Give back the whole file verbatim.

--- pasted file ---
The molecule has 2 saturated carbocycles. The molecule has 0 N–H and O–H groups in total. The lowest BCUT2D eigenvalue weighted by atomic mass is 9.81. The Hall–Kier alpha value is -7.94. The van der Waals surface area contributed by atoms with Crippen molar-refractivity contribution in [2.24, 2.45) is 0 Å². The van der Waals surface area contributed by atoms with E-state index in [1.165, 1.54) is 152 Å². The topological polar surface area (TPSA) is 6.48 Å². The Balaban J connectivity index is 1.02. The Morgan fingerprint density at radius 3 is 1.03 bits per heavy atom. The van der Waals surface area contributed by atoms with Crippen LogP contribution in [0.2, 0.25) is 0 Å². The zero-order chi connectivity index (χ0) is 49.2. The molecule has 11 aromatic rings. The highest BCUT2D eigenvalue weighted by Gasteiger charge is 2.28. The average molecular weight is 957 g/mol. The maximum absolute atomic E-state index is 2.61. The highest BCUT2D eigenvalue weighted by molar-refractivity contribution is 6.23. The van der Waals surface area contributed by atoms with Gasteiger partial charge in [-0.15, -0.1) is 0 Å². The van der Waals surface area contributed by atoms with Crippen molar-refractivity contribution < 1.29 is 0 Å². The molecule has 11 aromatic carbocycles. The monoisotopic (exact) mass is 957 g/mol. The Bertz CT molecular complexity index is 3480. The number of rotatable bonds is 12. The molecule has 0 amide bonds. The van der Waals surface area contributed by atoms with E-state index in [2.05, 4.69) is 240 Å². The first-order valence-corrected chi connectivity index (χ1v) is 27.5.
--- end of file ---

The molecule has 2 saturated carbocycles. The molecule has 0 N–H and O–H groups in total. The lowest BCUT2D eigenvalue weighted by atomic mass is 9.81. The Hall–Kier alpha value is -7.94. The van der Waals surface area contributed by atoms with Crippen molar-refractivity contribution in [2.24, 2.45) is 0 Å². The van der Waals surface area contributed by atoms with E-state index in [1.165, 1.54) is 152 Å². The topological polar surface area (TPSA) is 6.48 Å². The Balaban J connectivity index is 1.02. The Morgan fingerprint density at radius 3 is 1.03 bits per heavy atom. The van der Waals surface area contributed by atoms with Crippen LogP contribution in [0.2, 0.25) is 0 Å². The zero-order chi connectivity index (χ0) is 49.2. The molecule has 11 aromatic rings. The highest BCUT2D eigenvalue weighted by Gasteiger charge is 2.28. The average molecular weight is 957 g/mol. The maximum absolute atomic E-state index is 2.61. The highest BCUT2D eigenvalue weighted by molar-refractivity contribution is 6.23. The van der Waals surface area contributed by atoms with Gasteiger partial charge in [-0.15, -0.1) is 0 Å². The van der Waals surface area contributed by atoms with Crippen molar-refractivity contribution < 1.29 is 0 Å². The molecule has 11 aromatic carbocycles. The monoisotopic (exact) mass is 957 g/mol. The Bertz CT molecular complexity index is 3480. The number of rotatable bonds is 12. The molecule has 0 amide bonds. The van der Waals surface area contributed by atoms with E-state index in [2.05, 4.69) is 240 Å². The first-order valence-corrected chi connectivity index (χ1v) is 27.5.